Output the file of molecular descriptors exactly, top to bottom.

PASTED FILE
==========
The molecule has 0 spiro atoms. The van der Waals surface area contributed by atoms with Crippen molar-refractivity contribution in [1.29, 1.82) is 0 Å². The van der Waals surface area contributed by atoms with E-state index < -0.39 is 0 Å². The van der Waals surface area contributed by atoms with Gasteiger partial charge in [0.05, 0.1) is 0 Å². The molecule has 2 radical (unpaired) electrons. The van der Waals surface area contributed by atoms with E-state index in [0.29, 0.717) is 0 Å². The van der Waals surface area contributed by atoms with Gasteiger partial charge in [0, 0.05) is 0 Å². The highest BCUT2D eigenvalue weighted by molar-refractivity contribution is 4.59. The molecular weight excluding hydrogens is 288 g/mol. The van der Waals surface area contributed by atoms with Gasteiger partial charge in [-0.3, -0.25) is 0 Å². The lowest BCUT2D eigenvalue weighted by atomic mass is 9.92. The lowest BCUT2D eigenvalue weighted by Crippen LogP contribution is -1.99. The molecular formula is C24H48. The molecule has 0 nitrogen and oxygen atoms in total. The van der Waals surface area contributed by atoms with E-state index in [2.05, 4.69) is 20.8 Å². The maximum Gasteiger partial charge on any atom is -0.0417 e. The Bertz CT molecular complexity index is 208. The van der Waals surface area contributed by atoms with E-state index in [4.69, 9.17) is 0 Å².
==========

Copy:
The molecule has 0 spiro atoms. The van der Waals surface area contributed by atoms with Crippen molar-refractivity contribution in [1.29, 1.82) is 0 Å². The van der Waals surface area contributed by atoms with E-state index < -0.39 is 0 Å². The van der Waals surface area contributed by atoms with Gasteiger partial charge in [0.05, 0.1) is 0 Å². The molecule has 2 radical (unpaired) electrons. The van der Waals surface area contributed by atoms with E-state index in [0.29, 0.717) is 0 Å². The van der Waals surface area contributed by atoms with Gasteiger partial charge in [0, 0.05) is 0 Å². The highest BCUT2D eigenvalue weighted by molar-refractivity contribution is 4.59. The molecular weight excluding hydrogens is 288 g/mol. The van der Waals surface area contributed by atoms with Gasteiger partial charge in [-0.3, -0.25) is 0 Å². The lowest BCUT2D eigenvalue weighted by atomic mass is 9.92. The lowest BCUT2D eigenvalue weighted by Crippen LogP contribution is -1.99. The molecular formula is C24H48. The molecule has 0 nitrogen and oxygen atoms in total. The van der Waals surface area contributed by atoms with E-state index in [2.05, 4.69) is 20.8 Å². The maximum Gasteiger partial charge on any atom is -0.0417 e. The Bertz CT molecular complexity index is 208. The van der Waals surface area contributed by atoms with E-state index in [4.69, 9.17) is 0 Å².